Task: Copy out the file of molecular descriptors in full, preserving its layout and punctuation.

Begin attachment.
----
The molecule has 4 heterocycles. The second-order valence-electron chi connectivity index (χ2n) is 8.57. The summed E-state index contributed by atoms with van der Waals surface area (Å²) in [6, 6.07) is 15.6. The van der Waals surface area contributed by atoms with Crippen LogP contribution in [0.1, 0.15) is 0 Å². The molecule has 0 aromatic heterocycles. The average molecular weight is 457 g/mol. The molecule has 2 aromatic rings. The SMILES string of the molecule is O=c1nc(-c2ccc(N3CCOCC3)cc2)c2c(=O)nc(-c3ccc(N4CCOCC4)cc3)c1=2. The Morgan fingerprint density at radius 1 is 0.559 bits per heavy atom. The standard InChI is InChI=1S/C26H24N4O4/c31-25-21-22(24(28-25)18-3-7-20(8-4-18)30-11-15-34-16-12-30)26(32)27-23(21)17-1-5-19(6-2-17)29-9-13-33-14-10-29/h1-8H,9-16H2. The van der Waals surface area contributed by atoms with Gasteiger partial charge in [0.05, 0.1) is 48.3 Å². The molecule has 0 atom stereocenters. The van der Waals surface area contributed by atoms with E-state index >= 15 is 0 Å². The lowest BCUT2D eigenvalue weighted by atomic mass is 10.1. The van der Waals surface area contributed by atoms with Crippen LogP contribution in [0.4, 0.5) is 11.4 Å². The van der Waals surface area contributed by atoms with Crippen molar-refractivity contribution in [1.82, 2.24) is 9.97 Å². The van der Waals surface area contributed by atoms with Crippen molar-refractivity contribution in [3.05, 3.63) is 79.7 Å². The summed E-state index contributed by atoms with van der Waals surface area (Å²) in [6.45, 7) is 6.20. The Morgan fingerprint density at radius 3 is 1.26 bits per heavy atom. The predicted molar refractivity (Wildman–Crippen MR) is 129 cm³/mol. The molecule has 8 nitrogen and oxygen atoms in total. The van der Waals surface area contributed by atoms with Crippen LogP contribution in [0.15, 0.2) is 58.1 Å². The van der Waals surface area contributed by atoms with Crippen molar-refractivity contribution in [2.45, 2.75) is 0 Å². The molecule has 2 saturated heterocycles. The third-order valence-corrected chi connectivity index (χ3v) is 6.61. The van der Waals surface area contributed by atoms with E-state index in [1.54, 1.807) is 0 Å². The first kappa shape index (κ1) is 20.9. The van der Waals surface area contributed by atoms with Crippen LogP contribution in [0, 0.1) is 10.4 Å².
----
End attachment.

The molecule has 4 heterocycles. The second-order valence-electron chi connectivity index (χ2n) is 8.57. The summed E-state index contributed by atoms with van der Waals surface area (Å²) in [6, 6.07) is 15.6. The van der Waals surface area contributed by atoms with Crippen LogP contribution in [0.1, 0.15) is 0 Å². The molecule has 0 aromatic heterocycles. The average molecular weight is 457 g/mol. The molecule has 2 aromatic rings. The SMILES string of the molecule is O=c1nc(-c2ccc(N3CCOCC3)cc2)c2c(=O)nc(-c3ccc(N4CCOCC4)cc3)c1=2. The Morgan fingerprint density at radius 1 is 0.559 bits per heavy atom. The standard InChI is InChI=1S/C26H24N4O4/c31-25-21-22(24(28-25)18-3-7-20(8-4-18)30-11-15-34-16-12-30)26(32)27-23(21)17-1-5-19(6-2-17)29-9-13-33-14-10-29/h1-8H,9-16H2. The van der Waals surface area contributed by atoms with Gasteiger partial charge in [0.05, 0.1) is 48.3 Å². The molecule has 0 atom stereocenters. The van der Waals surface area contributed by atoms with E-state index >= 15 is 0 Å². The lowest BCUT2D eigenvalue weighted by atomic mass is 10.1. The van der Waals surface area contributed by atoms with Crippen LogP contribution in [0.4, 0.5) is 11.4 Å². The van der Waals surface area contributed by atoms with Crippen molar-refractivity contribution in [1.82, 2.24) is 9.97 Å². The van der Waals surface area contributed by atoms with Crippen molar-refractivity contribution in [3.05, 3.63) is 79.7 Å². The summed E-state index contributed by atoms with van der Waals surface area (Å²) in [6.45, 7) is 6.20. The Morgan fingerprint density at radius 3 is 1.26 bits per heavy atom. The predicted molar refractivity (Wildman–Crippen MR) is 129 cm³/mol. The molecule has 8 nitrogen and oxygen atoms in total. The van der Waals surface area contributed by atoms with Crippen LogP contribution in [0.15, 0.2) is 58.1 Å². The van der Waals surface area contributed by atoms with Crippen molar-refractivity contribution in [2.45, 2.75) is 0 Å². The molecule has 2 saturated heterocycles. The third-order valence-corrected chi connectivity index (χ3v) is 6.61. The van der Waals surface area contributed by atoms with E-state index in [1.54, 1.807) is 0 Å². The first kappa shape index (κ1) is 20.9. The van der Waals surface area contributed by atoms with Crippen LogP contribution in [0, 0.1) is 10.4 Å².